F2P players are great for LotRO. We did not get the predicted influx of idiots and trolls and the like. Yes we got noobs but everyone starts off as a noob. We got a lot of people showing up playing for free that are into the lore of the game, we got free players who were into raiding, we got free players role playing, and we got lots and lots of past players who used to subscribe showing up again (hurray for old friends, stop treating them like traitors because they had cash flow problems).

    What does he think “Success” means anyway? A game must live forever to be successful? ALL games will eventually shut down. They all get old, they all have players leave. WoW is the only game that manages to keep people coming back to replace those who leave, but that’s because WoW is the biggest and thus attracts players who want to be part of the biggest thing. Most games fail quickly and so they want to make back their investment in a year or two. LotRO is a success for sticking around so long, and it’ll likely make it to the ten year anniversary easily. This despite the rants coming from the haters.

    And finally, to reiterate what’s been said over and over LotRO does NOT have a licensing problem! The renewal is essentially a rubber stamp, and yet every time it’s up for renewal there are some people who panic. The Tolkien family has nothing to do with this whatsoever, we’ll get the rubber stamp as long as there’s a profit. If they can give a license to a game like Shadows of Morder that stomps muddy feet all over the lore then for sure they’ll approve a game that respects Tolkien.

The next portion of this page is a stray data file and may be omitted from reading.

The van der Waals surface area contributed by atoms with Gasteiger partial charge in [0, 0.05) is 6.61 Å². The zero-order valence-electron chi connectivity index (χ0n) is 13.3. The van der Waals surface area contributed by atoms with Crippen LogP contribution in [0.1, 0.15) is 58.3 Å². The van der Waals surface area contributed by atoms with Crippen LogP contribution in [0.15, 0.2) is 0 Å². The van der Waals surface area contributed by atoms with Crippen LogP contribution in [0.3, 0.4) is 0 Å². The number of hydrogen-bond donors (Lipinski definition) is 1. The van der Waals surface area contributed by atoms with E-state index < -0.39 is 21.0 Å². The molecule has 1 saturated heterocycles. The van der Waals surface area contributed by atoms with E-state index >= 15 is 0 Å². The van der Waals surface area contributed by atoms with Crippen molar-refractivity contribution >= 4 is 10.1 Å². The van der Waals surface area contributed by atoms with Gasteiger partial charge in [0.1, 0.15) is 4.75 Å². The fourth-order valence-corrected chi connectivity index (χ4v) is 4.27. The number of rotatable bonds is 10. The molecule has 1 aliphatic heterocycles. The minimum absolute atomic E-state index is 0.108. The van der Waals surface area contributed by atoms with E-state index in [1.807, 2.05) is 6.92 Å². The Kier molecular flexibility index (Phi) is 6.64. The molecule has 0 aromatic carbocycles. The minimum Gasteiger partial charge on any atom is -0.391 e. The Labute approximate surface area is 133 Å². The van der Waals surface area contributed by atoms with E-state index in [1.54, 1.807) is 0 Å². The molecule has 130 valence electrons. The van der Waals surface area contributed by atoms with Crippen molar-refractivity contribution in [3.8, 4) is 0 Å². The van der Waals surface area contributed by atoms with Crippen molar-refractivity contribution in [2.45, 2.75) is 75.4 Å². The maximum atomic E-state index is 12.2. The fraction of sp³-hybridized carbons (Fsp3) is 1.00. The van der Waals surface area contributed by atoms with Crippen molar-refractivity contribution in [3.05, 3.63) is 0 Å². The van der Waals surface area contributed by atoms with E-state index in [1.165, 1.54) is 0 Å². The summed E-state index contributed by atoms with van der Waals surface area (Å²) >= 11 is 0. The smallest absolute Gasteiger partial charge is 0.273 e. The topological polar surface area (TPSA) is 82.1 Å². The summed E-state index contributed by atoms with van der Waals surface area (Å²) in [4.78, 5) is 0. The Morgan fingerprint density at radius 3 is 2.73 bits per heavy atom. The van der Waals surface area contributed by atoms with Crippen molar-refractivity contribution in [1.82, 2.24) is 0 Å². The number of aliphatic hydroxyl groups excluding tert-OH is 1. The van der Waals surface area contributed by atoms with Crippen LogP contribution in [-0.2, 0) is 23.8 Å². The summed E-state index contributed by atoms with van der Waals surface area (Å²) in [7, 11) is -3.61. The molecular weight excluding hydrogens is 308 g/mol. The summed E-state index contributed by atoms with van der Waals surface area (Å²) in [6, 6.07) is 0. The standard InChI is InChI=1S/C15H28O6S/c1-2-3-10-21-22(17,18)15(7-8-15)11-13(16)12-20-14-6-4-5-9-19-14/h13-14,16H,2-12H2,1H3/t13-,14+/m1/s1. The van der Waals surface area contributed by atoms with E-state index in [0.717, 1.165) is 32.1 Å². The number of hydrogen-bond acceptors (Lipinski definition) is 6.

6. Hmm. I agree with you that F2P isn’t the (whole) reason that things are not looking great for LotRO, but for me personally the way F2P is implemented in that game (with immersion-breaking shouting advertisements, free store stuff that is cluttering my bags and pay-to-win items) did turn me off a lot, especially at the beginning. I got by by just ignoring the store, and I think the reason the game went down the hill eventually have to do with the actual content: too much grind, old fashioned way of questing, no new quality group content.

    I don’t think looking at how long MMOs are/were successful as a subscription-only model is very useful, though. Back when LotRO started, the thoughts about business models were much different than now. Nowadays, the situation is totally different: it’s pretty normal to go down the F2P road and still be regarded as a top MMO. But back in the day, there was a heavy stigma attached to it.